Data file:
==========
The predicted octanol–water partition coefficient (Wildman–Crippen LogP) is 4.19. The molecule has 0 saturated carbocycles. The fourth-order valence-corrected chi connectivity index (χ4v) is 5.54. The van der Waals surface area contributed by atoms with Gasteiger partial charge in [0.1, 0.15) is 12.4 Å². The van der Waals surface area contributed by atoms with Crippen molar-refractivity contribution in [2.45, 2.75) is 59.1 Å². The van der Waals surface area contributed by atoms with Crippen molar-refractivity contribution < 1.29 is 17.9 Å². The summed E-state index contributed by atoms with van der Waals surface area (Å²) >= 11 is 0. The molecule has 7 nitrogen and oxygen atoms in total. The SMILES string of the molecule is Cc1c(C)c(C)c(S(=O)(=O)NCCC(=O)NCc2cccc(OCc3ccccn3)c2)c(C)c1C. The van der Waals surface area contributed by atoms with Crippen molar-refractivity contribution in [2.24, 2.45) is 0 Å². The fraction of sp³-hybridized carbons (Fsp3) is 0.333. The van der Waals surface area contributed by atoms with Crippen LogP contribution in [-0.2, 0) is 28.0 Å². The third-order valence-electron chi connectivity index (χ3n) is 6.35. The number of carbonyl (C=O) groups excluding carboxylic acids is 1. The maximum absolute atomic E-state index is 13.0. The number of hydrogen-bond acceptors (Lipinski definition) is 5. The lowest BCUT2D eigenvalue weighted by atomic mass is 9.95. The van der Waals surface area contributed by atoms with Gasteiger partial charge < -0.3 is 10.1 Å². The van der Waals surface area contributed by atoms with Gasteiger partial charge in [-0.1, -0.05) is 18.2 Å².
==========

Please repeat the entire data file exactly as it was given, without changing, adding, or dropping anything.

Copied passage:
The predicted octanol–water partition coefficient (Wildman–Crippen LogP) is 4.19. The molecule has 0 saturated carbocycles. The fourth-order valence-corrected chi connectivity index (χ4v) is 5.54. The van der Waals surface area contributed by atoms with Gasteiger partial charge in [0.1, 0.15) is 12.4 Å². The van der Waals surface area contributed by atoms with Crippen molar-refractivity contribution in [2.45, 2.75) is 59.1 Å². The van der Waals surface area contributed by atoms with Crippen molar-refractivity contribution < 1.29 is 17.9 Å². The summed E-state index contributed by atoms with van der Waals surface area (Å²) >= 11 is 0. The molecule has 7 nitrogen and oxygen atoms in total. The SMILES string of the molecule is Cc1c(C)c(C)c(S(=O)(=O)NCCC(=O)NCc2cccc(OCc3ccccn3)c2)c(C)c1C. The van der Waals surface area contributed by atoms with Crippen molar-refractivity contribution in [2.24, 2.45) is 0 Å². The fraction of sp³-hybridized carbons (Fsp3) is 0.333. The van der Waals surface area contributed by atoms with Crippen LogP contribution in [-0.2, 0) is 28.0 Å². The third-order valence-electron chi connectivity index (χ3n) is 6.35. The number of carbonyl (C=O) groups excluding carboxylic acids is 1. The maximum absolute atomic E-state index is 13.0. The number of hydrogen-bond acceptors (Lipinski definition) is 5. The lowest BCUT2D eigenvalue weighted by atomic mass is 9.95. The van der Waals surface area contributed by atoms with Gasteiger partial charge < -0.3 is 10.1 Å². The van der Waals surface area contributed by atoms with Gasteiger partial charge in [-0.1, -0.05) is 18.2 Å².